Thanks for sharing your version @Vince.Fab. I will hopefully give it another go this weekend. I modified my toolpaths to include the horizontal finishing pass and switched to a contour for the profile cut. I think i got a little ambitious after upgrading my Z to the Beaver. X & Y are now my limiting factors.
Must be Saunders Machine Works - This guy: https://www.youtube.com/user/saunixcomp/featured
I did indeed. X and Y @ 50.01 mm and 49.89 mm. Hole is 24.02 mm. Z at 12.45 mm and step at 3.4 mm-lost 0.6 mm somewhere. Not too bad for a Woodworking machine.
Need to learn more about finishing strategies.
Overall, a fun learning exercise.
I gave it a go last night.
The top surface is smooth as glass. I should’ve measured my stock thickness better as I cut through on my adaptive pass, so I had to hit stop before that finished, but I was able to cut it out with my last contour operation. I’ll need to face the other side to clean it up, so it will end up a bit shorter.
I went a little deeper just because I thought I should be able to. I might try another go with an even deeper DOC with a smaller load. I like the way it looks when the end mill is making a deep pass in metal. I was using a 4.2mm DOC on the adaptive.
Here’s a link to
photos and vids
I took during the process (I really need an enclosure if I’m going to start more aluminum).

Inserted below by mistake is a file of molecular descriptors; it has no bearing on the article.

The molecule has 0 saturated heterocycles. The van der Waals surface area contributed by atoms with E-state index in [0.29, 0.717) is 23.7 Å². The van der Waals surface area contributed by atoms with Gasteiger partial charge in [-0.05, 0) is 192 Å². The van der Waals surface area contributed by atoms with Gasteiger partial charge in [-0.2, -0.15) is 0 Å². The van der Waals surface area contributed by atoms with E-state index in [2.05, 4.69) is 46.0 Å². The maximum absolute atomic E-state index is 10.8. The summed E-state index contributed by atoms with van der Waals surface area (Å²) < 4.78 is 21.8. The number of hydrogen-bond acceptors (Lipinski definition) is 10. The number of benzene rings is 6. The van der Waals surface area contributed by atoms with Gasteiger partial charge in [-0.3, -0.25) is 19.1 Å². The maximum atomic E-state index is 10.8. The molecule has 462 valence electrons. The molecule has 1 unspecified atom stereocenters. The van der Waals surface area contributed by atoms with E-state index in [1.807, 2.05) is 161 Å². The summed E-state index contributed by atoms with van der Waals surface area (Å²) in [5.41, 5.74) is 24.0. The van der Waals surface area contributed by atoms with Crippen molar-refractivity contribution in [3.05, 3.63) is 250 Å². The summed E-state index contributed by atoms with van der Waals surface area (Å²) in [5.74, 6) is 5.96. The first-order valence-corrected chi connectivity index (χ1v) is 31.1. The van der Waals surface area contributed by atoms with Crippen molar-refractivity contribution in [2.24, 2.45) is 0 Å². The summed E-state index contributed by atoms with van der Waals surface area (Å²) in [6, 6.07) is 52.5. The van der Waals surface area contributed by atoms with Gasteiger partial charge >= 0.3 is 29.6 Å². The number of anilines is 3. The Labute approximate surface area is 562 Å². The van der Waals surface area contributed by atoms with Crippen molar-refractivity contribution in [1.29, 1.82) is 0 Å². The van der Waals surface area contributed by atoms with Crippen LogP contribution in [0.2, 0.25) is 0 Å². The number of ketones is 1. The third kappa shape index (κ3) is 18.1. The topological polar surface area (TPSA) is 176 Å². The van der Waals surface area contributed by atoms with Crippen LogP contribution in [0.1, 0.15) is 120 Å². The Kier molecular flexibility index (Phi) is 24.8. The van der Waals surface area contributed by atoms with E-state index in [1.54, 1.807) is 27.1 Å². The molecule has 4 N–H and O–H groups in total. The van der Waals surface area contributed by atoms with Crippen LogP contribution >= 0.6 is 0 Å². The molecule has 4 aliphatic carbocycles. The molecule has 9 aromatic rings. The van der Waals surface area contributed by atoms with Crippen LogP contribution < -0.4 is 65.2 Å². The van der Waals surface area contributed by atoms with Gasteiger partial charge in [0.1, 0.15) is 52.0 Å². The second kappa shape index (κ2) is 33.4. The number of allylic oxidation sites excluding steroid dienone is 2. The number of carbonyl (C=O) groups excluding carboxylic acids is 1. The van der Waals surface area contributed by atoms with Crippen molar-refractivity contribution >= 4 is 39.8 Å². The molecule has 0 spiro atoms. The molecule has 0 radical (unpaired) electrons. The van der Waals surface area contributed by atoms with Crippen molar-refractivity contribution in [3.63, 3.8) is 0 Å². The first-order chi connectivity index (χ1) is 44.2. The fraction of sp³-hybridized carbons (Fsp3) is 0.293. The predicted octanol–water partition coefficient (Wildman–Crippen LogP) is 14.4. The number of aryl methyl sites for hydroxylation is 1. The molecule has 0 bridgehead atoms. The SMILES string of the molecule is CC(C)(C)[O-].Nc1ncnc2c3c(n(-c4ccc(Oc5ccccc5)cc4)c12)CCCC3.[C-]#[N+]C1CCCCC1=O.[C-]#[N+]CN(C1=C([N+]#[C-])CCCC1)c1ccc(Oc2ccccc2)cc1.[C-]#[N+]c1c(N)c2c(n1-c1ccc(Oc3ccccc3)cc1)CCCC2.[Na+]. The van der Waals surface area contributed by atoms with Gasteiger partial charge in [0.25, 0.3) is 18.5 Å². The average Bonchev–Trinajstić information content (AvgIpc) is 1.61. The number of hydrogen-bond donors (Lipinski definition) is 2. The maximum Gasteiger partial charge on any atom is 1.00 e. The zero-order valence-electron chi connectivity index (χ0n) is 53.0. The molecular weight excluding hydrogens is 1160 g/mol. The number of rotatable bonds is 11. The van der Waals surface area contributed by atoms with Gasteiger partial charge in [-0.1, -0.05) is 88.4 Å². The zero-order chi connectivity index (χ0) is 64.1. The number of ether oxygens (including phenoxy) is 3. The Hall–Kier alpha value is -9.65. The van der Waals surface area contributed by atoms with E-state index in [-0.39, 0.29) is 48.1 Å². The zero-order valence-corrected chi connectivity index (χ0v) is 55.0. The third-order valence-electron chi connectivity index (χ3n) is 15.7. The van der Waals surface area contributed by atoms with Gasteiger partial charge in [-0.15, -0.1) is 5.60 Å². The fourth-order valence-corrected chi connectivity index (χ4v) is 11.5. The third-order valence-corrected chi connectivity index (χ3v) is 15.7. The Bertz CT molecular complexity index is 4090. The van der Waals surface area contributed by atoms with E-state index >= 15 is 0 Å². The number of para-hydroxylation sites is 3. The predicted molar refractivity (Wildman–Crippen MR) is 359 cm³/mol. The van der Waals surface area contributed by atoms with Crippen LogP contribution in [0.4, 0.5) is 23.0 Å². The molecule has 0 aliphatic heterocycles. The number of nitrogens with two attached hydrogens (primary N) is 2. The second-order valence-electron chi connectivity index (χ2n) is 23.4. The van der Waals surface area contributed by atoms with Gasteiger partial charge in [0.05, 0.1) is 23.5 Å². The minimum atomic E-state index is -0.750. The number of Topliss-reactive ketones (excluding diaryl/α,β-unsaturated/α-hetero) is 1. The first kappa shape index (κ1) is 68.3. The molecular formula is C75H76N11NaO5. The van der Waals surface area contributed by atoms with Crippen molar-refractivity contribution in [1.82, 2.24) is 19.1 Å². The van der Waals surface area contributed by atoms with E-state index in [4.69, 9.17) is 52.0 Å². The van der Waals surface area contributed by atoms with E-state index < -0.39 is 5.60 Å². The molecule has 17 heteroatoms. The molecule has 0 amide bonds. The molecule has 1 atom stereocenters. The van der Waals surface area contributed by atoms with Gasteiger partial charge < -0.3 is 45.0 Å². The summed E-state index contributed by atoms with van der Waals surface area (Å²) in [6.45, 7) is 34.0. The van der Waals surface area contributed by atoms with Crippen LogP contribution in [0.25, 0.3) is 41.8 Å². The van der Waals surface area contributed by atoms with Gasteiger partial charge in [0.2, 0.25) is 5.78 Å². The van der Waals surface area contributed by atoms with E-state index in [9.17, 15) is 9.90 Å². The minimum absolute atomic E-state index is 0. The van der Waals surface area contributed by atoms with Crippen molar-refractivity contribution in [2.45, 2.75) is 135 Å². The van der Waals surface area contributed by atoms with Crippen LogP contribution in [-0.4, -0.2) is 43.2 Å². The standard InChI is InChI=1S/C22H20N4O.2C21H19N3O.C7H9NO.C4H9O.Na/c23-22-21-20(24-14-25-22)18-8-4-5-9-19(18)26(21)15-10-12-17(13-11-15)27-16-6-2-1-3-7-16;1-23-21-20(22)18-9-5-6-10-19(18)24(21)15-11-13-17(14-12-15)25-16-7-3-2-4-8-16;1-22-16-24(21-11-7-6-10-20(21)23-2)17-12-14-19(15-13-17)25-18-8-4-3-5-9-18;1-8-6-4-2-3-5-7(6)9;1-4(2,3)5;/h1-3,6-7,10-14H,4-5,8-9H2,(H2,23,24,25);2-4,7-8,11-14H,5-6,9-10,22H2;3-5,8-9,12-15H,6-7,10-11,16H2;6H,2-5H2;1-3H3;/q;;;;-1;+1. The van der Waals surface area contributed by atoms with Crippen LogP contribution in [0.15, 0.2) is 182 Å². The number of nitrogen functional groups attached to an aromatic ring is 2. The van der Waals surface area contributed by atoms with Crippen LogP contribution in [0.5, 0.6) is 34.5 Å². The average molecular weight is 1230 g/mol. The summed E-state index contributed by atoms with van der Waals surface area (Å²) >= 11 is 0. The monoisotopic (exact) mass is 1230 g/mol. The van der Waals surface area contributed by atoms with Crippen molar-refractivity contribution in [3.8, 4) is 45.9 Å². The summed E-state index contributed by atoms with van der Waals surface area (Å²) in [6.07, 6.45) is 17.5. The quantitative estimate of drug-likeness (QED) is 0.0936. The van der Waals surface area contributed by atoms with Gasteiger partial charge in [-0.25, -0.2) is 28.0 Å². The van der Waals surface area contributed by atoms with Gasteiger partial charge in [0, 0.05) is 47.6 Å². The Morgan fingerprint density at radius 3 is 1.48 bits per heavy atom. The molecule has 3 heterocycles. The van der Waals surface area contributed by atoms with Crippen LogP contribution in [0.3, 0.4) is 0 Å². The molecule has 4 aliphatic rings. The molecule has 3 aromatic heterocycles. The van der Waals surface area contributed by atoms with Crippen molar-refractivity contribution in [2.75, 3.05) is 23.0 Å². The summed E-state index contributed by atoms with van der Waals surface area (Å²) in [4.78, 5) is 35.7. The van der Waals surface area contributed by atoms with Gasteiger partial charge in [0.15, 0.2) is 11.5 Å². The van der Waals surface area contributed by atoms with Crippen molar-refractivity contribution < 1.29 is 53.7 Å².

Also, I found this video from Autodesk that helped me understand what to look for with the adaptive toolpaths. It makes sense to use more of the cutting edge while taking less of width of cut. They mention the sound of the cutting, and I think we all get used to it. It’s reassuring with those adaptive cuts when the cutting sound is consistent.
Here’s the thing with our type of benchtop machine, you can’t cut like a large cnc mill. We just dont have the ridgity and mass.
I was testing multiple adaptive strategies last night on a large roughing op. Yes it may be “cool” to rough at full depth but I guarantee you it’s not the most efficient way to remove metal on shapeoko.
The name of the game is minimizing cutter forces and you do that by increasing rpm. I run my cutters at the highest SFM they can take while taking a good chipload. Last night I settled on a 3/8 TAS going 175ipm @0.060 opt/0.100 doc with 2.3 chipload.
The consistent sound is the best part of adaptive, constant audible check of how things are going.